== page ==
Speech Recognition - The ability to identify and understand the speech of another person.
56%
Finger Dexterity - The ability to make precisely coordinated movements of the fingers of one or both hands to grasp, manipulate, or assemble very small objects.
56%
Flexibility of Closure - The ability to identify or detect a known pattern (a figure, object, word, or sound) that is hidden in other distracting material.
56%
Speech Clarity - The ability to speak clearly so others can understand you.
53%
Perceptual Speed - The ability to quickly and accurately compare similarities and differences among sets of letters, numbers, objects, pictures, or patterns. The things to be compared may be presented at the same time or one after the other. This ability also includes compa
53%
Selective Attention - The ability to concentrate on a task over a period of time without being distracted.
53%
Category Flexibility - The ability to generate or use different sets of rules for combining or grouping things in different ways.
50%
Visualization - The ability to imagine how something will look after it is moved around or when its parts are moved or rearranged.
50%
Far Vision - The ability to see details at a distance.
50%
Fluency of Ideas - The ability to come up with a number of ideas about a topic (the number of ideas is important, not their quality, correctness, or creativity).

Work Activities

95%
Interacting With Computers - Using computers and computer systems (including hardware and software) to program, write software, set up functions, enter data, or process information.
84%
Getting Information - Observing, receiving, and otherwise obtaining information from all relevant sources.
81%
Updating and Using Relevant Knowledge - Keeping up-to-date technically and applying new knowledge to your job.
79%
Processing Information - Compiling, coding, categorizing, calculating, tabulating, auditing, or verifying information or data.
72%
Communicating with Supervisors, Peers, or Subordinates - Providing information to supervisors, co-workers, and subordinates by telephone, in written form, e-mail, or in person.
70%
Identifying Objects, Actions, and Events - Identifying information by categorizing, estimating, recognizing differences or similarities, and detecting changes in circumstances or events.
69%
Documenting/Recording Information - Entering, transcribing, recording, storing, or maintaining information in written or electronic/magnetic form.
68%
Organizing, Planning, and Prioritizing Work - Developing specific goals and plans to prioritize, organize, and accomplish your work.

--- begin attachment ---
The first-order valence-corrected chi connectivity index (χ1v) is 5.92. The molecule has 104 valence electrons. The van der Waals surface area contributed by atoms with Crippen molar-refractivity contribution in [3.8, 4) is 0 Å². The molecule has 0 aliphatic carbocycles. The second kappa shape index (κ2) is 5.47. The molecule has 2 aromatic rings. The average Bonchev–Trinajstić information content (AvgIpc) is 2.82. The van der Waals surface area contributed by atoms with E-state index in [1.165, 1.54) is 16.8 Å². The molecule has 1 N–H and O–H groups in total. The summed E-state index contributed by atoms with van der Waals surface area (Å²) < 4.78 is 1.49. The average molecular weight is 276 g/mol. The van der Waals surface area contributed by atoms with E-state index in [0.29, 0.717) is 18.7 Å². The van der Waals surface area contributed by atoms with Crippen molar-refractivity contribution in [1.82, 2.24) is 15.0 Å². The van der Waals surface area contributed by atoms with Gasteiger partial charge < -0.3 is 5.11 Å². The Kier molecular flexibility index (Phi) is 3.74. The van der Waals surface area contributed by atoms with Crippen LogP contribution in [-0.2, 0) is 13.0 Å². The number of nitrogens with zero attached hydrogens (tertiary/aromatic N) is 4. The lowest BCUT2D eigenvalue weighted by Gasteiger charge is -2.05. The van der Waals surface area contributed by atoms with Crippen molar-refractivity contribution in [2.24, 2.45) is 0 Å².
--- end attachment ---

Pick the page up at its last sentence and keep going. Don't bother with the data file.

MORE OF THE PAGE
68%
Analyzing Data or Information - Identifying the underlying principles, reasons, or facts of information by breaking down information or data into separate parts.
63%
Making Decisions and Solving Problems - Analyzing information and evaluating results to choose the best solution and solve problems.
63%
Evaluating Information to Determine Compliance with Standards - Using relevant information and individual judgment to determine whether events or processes comply with laws, regulations, or standards.
60%
Establishing and Maintaining Interpersonal Relationships - Developing constructive and cooperative working relationships with others, and maintaining them over time.
58%
Thinking Creatively - Developing, designing, or creating new applications, ideas, relationships, systems, or products, including artistic contributions.
56%
Monitor Processes, Materials, or Surroundings - Monitoring and reviewing information from materials, events, or the environment, to detect or assess problems.
56%
Estimating the Quantifiable Characteristics of Products, Events, or Information - Estimating sizes, distances, and quantities; or determining time, costs, resources, or materials needed to perform a work activity.
55%
Coordinating the Work and Activities of Others - Getting members of a group to work together to accomplish tasks.
55%
Training and Teaching Others - Identifying the educational needs of others, developing formal educational or training programs or classes, and teaching or instructing others.
50%
Interpreting the Meaning of Information for Others - Translating or explaining what information means and how it can be used.
Title Job Zone Four: Considerable Preparation Needed
Overall Experience A considerable amount of work-related skill, knowledge, or experience is needed for these occupations. For example, an accountant must complete four years of college and work for several years in accounting to be considered qualified.
Job Training Employees in these occupations usually need several years of work-related experience, on-the-job training, and/or vocational training.
Job Zone Examples Many of these occupations involve coordinating, supervising, managing, or training others. Examples include accountants, sales managers, database administrators, teachers, chemists, environmental engineers, criminal investigators, and special agents.
Education Most of these occupations require a four-year bachelor's degree, but some do not.

Interests

Realistic - Realistic occupations frequently involve work activities that include practical, hands-on problems and solutions. They often deal with plants, animals, and real-world materials like wood, tools, and machinery. Many of the occupations require working outsi
Investigative - Investigative occupations frequently involve working with ideas, and require an extensive amount of thinking. These occupations can involve searching for facts and figuring out problems mentally.
Conventional - Conventional occupations frequently involve following set procedures and routines. These occupations can include working with data and details more than with ideas. Usually there is a clear line of authority to follow.
Artistic - Artistic occupations frequently involve working with forms, designs and patterns. They often require self-expression and the work can be done without following a clear set of rules.

Work Styles

Attention to Detail - Job requires being careful about detail and thorough in completing work tasks.
Dependability - Job requires being reliable, responsible, and dependable, and fulfilling obligations.
Cooperation - Job requires being pleasant with others on the job and displaying a good-natured, cooperative attitude.
Achievement/Effort - Job requires establishing and maintaining personally challenging achievement goals and exerting effort toward mastering tasks.

Work Values

Achievement - Occupations that satisfy this work value are results oriented and allow employees to use their strongest abilities, giving them a feeling of accomplishment. Corresponding needs are Ability Utilization and Achievement.